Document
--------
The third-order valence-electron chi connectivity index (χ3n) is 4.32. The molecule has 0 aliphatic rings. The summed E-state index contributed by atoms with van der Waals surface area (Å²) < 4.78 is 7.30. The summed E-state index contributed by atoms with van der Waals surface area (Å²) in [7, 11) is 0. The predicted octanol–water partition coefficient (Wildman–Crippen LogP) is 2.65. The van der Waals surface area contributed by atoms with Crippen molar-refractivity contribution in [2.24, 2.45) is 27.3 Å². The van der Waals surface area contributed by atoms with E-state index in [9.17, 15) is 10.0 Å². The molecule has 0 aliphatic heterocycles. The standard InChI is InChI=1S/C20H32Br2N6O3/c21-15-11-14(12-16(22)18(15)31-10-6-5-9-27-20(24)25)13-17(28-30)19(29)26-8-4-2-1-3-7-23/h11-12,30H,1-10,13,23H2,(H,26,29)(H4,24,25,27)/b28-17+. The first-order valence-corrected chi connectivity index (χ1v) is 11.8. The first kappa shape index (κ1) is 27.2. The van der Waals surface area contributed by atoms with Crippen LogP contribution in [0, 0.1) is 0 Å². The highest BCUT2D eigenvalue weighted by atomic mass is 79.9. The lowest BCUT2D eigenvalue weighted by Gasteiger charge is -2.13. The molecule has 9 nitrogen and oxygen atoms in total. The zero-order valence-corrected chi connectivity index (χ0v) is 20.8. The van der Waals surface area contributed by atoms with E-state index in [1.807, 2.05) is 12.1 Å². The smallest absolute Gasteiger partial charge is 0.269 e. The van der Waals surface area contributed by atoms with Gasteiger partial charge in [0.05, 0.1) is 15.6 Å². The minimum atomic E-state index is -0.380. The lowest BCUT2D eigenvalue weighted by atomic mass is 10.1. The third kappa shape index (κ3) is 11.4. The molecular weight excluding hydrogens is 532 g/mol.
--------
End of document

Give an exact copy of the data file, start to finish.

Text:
The third-order valence-electron chi connectivity index (χ3n) is 4.32. The molecule has 0 aliphatic rings. The summed E-state index contributed by atoms with van der Waals surface area (Å²) < 4.78 is 7.30. The summed E-state index contributed by atoms with van der Waals surface area (Å²) in [7, 11) is 0. The predicted octanol–water partition coefficient (Wildman–Crippen LogP) is 2.65. The van der Waals surface area contributed by atoms with Crippen molar-refractivity contribution in [2.24, 2.45) is 27.3 Å². The van der Waals surface area contributed by atoms with E-state index in [9.17, 15) is 10.0 Å². The molecule has 0 aliphatic heterocycles. The standard InChI is InChI=1S/C20H32Br2N6O3/c21-15-11-14(12-16(22)18(15)31-10-6-5-9-27-20(24)25)13-17(28-30)19(29)26-8-4-2-1-3-7-23/h11-12,30H,1-10,13,23H2,(H,26,29)(H4,24,25,27)/b28-17+. The first-order valence-corrected chi connectivity index (χ1v) is 11.8. The first kappa shape index (κ1) is 27.2. The van der Waals surface area contributed by atoms with Crippen LogP contribution in [0, 0.1) is 0 Å². The highest BCUT2D eigenvalue weighted by atomic mass is 79.9. The lowest BCUT2D eigenvalue weighted by Gasteiger charge is -2.13. The molecule has 9 nitrogen and oxygen atoms in total. The zero-order valence-corrected chi connectivity index (χ0v) is 20.8. The van der Waals surface area contributed by atoms with E-state index in [1.807, 2.05) is 12.1 Å². The smallest absolute Gasteiger partial charge is 0.269 e. The van der Waals surface area contributed by atoms with Gasteiger partial charge in [0.05, 0.1) is 15.6 Å². The minimum atomic E-state index is -0.380. The lowest BCUT2D eigenvalue weighted by atomic mass is 10.1. The third kappa shape index (κ3) is 11.4. The molecular weight excluding hydrogens is 532 g/mol.